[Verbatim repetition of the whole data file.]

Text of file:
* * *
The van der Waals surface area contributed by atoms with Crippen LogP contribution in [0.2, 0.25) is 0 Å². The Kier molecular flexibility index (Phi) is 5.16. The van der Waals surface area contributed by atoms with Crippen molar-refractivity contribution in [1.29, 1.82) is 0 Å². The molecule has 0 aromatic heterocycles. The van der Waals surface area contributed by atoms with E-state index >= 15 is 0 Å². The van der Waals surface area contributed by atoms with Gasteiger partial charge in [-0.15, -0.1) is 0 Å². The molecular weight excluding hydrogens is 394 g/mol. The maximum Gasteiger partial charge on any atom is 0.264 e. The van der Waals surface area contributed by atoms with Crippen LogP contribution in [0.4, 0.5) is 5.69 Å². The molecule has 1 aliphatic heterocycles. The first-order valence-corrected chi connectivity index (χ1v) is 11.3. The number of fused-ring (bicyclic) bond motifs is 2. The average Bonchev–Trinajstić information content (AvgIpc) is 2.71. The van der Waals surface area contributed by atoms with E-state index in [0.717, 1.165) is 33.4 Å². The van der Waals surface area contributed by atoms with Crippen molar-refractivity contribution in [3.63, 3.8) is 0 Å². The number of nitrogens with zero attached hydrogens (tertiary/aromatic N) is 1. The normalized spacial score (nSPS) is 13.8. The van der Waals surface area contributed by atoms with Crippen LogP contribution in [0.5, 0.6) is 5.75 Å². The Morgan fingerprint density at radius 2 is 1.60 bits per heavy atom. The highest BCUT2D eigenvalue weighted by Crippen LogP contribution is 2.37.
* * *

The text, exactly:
The van der Waals surface area contributed by atoms with Crippen LogP contribution in [0.2, 0.25) is 0 Å². The Kier molecular flexibility index (Phi) is 5.16. The van der Waals surface area contributed by atoms with Crippen molar-refractivity contribution in [1.29, 1.82) is 0 Å². The molecule has 0 aromatic heterocycles. The van der Waals surface area contributed by atoms with E-state index >= 15 is 0 Å². The van der Waals surface area contributed by atoms with Gasteiger partial charge in [-0.15, -0.1) is 0 Å². The molecular weight excluding hydrogens is 394 g/mol. The maximum Gasteiger partial charge on any atom is 0.264 e. The van der Waals surface area contributed by atoms with Crippen LogP contribution in [0.4, 0.5) is 5.69 Å². The molecule has 1 aliphatic heterocycles. The first-order valence-corrected chi connectivity index (χ1v) is 11.3. The number of fused-ring (bicyclic) bond motifs is 2. The average Bonchev–Trinajstić information content (AvgIpc) is 2.71. The van der Waals surface area contributed by atoms with E-state index in [0.717, 1.165) is 33.4 Å². The van der Waals surface area contributed by atoms with Crippen molar-refractivity contribution in [3.63, 3.8) is 0 Å². The number of nitrogens with zero attached hydrogens (tertiary/aromatic N) is 1. The normalized spacial score (nSPS) is 13.8. The van der Waals surface area contributed by atoms with Crippen LogP contribution in [0.5, 0.6) is 5.75 Å². The Morgan fingerprint density at radius 2 is 1.60 bits per heavy atom. The highest BCUT2D eigenvalue weighted by Crippen LogP contribution is 2.37.